Mortgage lenders toss all kinds of lingo at you — APR, fixed rate, equity, points, and, yes, ARMs. Sadly “points” doesn’t refer to anything as exciting as those scored during March Madness last month, and ARMs have nothing to do with appendages. ARM stands for “adjustable rate mortgage.” That may not tell you much more, so let’s define them further.
What Is an Adjustable Rate Mortgage?
Adjustable rate mortgages are mortgages where the interest rate applied to your outstanding balance fluctuates throughout the life of your loan. In most cases, the initial interest rate is fixed for a set period of time. ARMs typically start out at a rate lower than that of a traditional 30-year fixed rate mortgage. Once the initial period is over, the rate fluctuates based on the market conditions. Loan agreements should have a lifetime cap, keeping the monthly payments below a set threshold.
You may be wondering how this affects your payments. As the interest rates increase, your payments do, too. But if they go down, your payments also go down. One thing to keep in mind is when rates change, they are applied to the remaining balance on your loan, not on the full initial loan amount. This factor can help minimize the amount of payment change.
What Do the Numbers Mean?
Each adjustable rate mortgage fluctuates on a predetermined schedule. You’ll know this schedule based on the name of the loan. A 1-year ARM adjusts every year. A 3-year ARM’s rates change every three years. You’ll also see hybrid loans advertised that look like this: 5/1 ARM. If you’re considering a 5/1 loan, you would have an initial set period of five years, then the interest rate would adjust every year starting in year six. The first number expresses how long the initial period runs, while the second number tells you how frequently the rates will change after the initial period is up.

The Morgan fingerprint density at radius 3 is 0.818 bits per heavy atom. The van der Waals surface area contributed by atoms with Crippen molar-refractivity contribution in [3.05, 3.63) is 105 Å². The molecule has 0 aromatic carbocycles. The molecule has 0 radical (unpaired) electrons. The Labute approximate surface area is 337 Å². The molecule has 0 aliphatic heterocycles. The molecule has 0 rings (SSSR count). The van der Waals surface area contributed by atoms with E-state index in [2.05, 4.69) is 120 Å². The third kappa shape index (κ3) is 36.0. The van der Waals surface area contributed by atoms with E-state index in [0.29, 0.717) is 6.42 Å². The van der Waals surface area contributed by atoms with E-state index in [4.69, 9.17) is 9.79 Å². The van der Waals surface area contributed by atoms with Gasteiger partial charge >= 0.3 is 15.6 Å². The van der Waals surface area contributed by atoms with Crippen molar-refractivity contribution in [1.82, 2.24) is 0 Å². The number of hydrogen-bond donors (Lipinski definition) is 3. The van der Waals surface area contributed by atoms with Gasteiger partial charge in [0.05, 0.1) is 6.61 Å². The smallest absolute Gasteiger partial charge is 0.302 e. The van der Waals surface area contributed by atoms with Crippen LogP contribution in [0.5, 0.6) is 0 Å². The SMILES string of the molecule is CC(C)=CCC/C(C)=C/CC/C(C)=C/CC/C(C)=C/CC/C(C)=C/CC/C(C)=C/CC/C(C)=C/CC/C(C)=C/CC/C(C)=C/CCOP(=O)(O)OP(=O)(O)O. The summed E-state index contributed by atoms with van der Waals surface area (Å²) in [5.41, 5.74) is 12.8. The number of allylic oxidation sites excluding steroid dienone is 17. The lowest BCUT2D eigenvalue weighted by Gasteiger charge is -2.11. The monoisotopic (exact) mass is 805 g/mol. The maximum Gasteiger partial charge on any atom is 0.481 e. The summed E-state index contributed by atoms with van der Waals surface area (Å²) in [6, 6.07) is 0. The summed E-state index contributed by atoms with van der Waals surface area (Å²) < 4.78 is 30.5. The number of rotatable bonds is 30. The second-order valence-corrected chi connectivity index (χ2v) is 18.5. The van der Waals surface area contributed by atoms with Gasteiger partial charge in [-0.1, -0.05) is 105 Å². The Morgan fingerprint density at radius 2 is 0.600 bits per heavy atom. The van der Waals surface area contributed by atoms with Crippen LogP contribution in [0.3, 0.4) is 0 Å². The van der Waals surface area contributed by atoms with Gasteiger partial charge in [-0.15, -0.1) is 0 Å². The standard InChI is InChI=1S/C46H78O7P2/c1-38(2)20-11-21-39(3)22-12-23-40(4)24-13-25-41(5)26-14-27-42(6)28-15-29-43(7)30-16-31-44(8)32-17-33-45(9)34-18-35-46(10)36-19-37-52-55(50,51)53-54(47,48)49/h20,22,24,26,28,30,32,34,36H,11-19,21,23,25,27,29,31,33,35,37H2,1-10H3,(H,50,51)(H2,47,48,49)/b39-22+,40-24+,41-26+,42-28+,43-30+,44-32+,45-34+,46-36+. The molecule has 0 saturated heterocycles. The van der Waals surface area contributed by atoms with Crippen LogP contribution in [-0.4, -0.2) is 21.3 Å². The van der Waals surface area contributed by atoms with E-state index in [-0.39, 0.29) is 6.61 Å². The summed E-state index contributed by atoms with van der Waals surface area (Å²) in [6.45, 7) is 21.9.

Is an ARM Right for You?
Many people fear this kind of mortgage, because payments can fluctuate so greatly. If your budget can handle the fluidity of frequent payment changes, you can save substantial amounts of money by opting for an ARM. This is because initial period rates are typically much lower. Also, if you are not planning on staying in your home for the long term, perhaps you will only be there for four years and the initial period lasts for five, then this could be a great option for you. Be sure to still pay close attention to rate caps, though, in case you end up staying longer than planned.
Where Can I Learn More?
The Consumer Financial Protection Bureau created a thorough, informative handbook on ARMs. Take a look; I don’t think they left a single detail out! And feel free to call me or your mortgage lender to explore all your real estate options!
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